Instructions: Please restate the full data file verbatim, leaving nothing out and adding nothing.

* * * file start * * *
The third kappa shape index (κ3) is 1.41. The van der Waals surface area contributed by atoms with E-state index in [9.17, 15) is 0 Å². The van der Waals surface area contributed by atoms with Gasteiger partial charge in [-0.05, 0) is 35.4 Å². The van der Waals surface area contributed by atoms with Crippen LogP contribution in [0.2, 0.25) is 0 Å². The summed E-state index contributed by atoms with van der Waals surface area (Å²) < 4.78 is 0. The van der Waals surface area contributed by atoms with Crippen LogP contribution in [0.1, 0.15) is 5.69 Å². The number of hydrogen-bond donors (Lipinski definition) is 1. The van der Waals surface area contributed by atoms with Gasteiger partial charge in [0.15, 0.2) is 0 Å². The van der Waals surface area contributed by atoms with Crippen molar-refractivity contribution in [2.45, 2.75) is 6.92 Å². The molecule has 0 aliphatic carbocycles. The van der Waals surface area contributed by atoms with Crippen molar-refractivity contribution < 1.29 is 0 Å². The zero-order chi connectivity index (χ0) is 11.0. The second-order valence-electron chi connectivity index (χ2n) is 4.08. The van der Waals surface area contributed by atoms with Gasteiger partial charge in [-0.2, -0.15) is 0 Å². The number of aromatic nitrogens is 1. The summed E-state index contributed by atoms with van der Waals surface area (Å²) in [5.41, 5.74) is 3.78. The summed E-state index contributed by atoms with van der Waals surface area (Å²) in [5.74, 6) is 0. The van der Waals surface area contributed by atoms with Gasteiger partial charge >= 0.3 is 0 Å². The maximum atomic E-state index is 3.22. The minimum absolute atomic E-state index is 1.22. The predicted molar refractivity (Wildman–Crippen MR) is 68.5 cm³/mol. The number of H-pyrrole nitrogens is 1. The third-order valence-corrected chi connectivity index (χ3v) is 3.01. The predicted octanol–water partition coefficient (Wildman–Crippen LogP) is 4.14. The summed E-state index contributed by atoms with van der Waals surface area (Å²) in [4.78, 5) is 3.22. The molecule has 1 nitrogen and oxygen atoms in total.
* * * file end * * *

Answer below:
The third kappa shape index (κ3) is 1.41. The van der Waals surface area contributed by atoms with E-state index in [9.17, 15) is 0 Å². The van der Waals surface area contributed by atoms with Gasteiger partial charge in [-0.05, 0) is 35.4 Å². The van der Waals surface area contributed by atoms with Crippen LogP contribution in [0.2, 0.25) is 0 Å². The summed E-state index contributed by atoms with van der Waals surface area (Å²) < 4.78 is 0. The van der Waals surface area contributed by atoms with Crippen LogP contribution in [0.1, 0.15) is 5.69 Å². The number of hydrogen-bond donors (Lipinski definition) is 1. The van der Waals surface area contributed by atoms with Gasteiger partial charge in [0.15, 0.2) is 0 Å². The van der Waals surface area contributed by atoms with Crippen molar-refractivity contribution in [2.45, 2.75) is 6.92 Å². The molecule has 0 aliphatic carbocycles. The van der Waals surface area contributed by atoms with Crippen molar-refractivity contribution < 1.29 is 0 Å². The zero-order chi connectivity index (χ0) is 11.0. The second-order valence-electron chi connectivity index (χ2n) is 4.08. The van der Waals surface area contributed by atoms with Gasteiger partial charge in [-0.2, -0.15) is 0 Å². The number of aromatic nitrogens is 1. The summed E-state index contributed by atoms with van der Waals surface area (Å²) in [5.41, 5.74) is 3.78. The summed E-state index contributed by atoms with van der Waals surface area (Å²) in [5.74, 6) is 0. The van der Waals surface area contributed by atoms with Gasteiger partial charge >= 0.3 is 0 Å². The maximum atomic E-state index is 3.22. The minimum absolute atomic E-state index is 1.22. The predicted molar refractivity (Wildman–Crippen MR) is 68.5 cm³/mol. The number of H-pyrrole nitrogens is 1. The third-order valence-corrected chi connectivity index (χ3v) is 3.01. The predicted octanol–water partition coefficient (Wildman–Crippen LogP) is 4.14. The summed E-state index contributed by atoms with van der Waals surface area (Å²) in [4.78, 5) is 3.22. The molecule has 1 nitrogen and oxygen atoms in total.